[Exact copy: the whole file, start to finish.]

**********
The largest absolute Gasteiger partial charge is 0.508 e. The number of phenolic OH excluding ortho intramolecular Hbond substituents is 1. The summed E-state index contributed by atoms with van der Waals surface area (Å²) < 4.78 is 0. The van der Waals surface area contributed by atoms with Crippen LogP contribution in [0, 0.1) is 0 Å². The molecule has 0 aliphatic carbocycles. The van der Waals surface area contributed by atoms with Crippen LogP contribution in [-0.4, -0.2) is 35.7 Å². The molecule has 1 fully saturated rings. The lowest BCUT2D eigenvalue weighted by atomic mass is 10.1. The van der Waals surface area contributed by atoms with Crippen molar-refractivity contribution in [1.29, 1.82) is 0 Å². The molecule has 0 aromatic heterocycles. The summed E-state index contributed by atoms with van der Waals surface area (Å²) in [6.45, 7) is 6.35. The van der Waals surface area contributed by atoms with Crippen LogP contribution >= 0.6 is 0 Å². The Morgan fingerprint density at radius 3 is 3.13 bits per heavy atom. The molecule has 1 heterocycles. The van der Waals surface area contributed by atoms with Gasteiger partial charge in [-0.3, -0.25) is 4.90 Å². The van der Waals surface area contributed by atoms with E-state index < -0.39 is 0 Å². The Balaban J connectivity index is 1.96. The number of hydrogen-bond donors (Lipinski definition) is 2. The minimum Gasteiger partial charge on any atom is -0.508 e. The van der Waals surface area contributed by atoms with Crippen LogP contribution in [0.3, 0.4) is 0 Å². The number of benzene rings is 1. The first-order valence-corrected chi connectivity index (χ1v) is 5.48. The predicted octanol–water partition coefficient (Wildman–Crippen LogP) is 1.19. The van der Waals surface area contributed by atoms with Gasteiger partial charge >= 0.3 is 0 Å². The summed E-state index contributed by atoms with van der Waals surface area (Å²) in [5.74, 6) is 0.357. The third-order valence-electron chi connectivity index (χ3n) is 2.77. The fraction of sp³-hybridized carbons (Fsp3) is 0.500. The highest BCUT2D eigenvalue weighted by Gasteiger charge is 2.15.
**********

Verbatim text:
The largest absolute Gasteiger partial charge is 0.508 e. The number of phenolic OH excluding ortho intramolecular Hbond substituents is 1. The summed E-state index contributed by atoms with van der Waals surface area (Å²) < 4.78 is 0. The van der Waals surface area contributed by atoms with Crippen LogP contribution in [0, 0.1) is 0 Å². The molecule has 0 aliphatic carbocycles. The van der Waals surface area contributed by atoms with Crippen LogP contribution in [-0.4, -0.2) is 35.7 Å². The molecule has 1 fully saturated rings. The lowest BCUT2D eigenvalue weighted by atomic mass is 10.1. The van der Waals surface area contributed by atoms with Crippen molar-refractivity contribution in [1.29, 1.82) is 0 Å². The molecule has 0 aromatic heterocycles. The summed E-state index contributed by atoms with van der Waals surface area (Å²) in [6.45, 7) is 6.35. The van der Waals surface area contributed by atoms with Crippen LogP contribution >= 0.6 is 0 Å². The Morgan fingerprint density at radius 3 is 3.13 bits per heavy atom. The molecule has 1 heterocycles. The van der Waals surface area contributed by atoms with Gasteiger partial charge in [-0.3, -0.25) is 4.90 Å². The van der Waals surface area contributed by atoms with E-state index < -0.39 is 0 Å². The Balaban J connectivity index is 1.96. The number of hydrogen-bond donors (Lipinski definition) is 2. The minimum Gasteiger partial charge on any atom is -0.508 e. The van der Waals surface area contributed by atoms with Crippen LogP contribution in [0.3, 0.4) is 0 Å². The number of benzene rings is 1. The first-order valence-corrected chi connectivity index (χ1v) is 5.48. The predicted octanol–water partition coefficient (Wildman–Crippen LogP) is 1.19. The van der Waals surface area contributed by atoms with Gasteiger partial charge >= 0.3 is 0 Å². The summed E-state index contributed by atoms with van der Waals surface area (Å²) in [5.74, 6) is 0.357. The third-order valence-electron chi connectivity index (χ3n) is 2.77. The fraction of sp³-hybridized carbons (Fsp3) is 0.500. The highest BCUT2D eigenvalue weighted by Gasteiger charge is 2.15.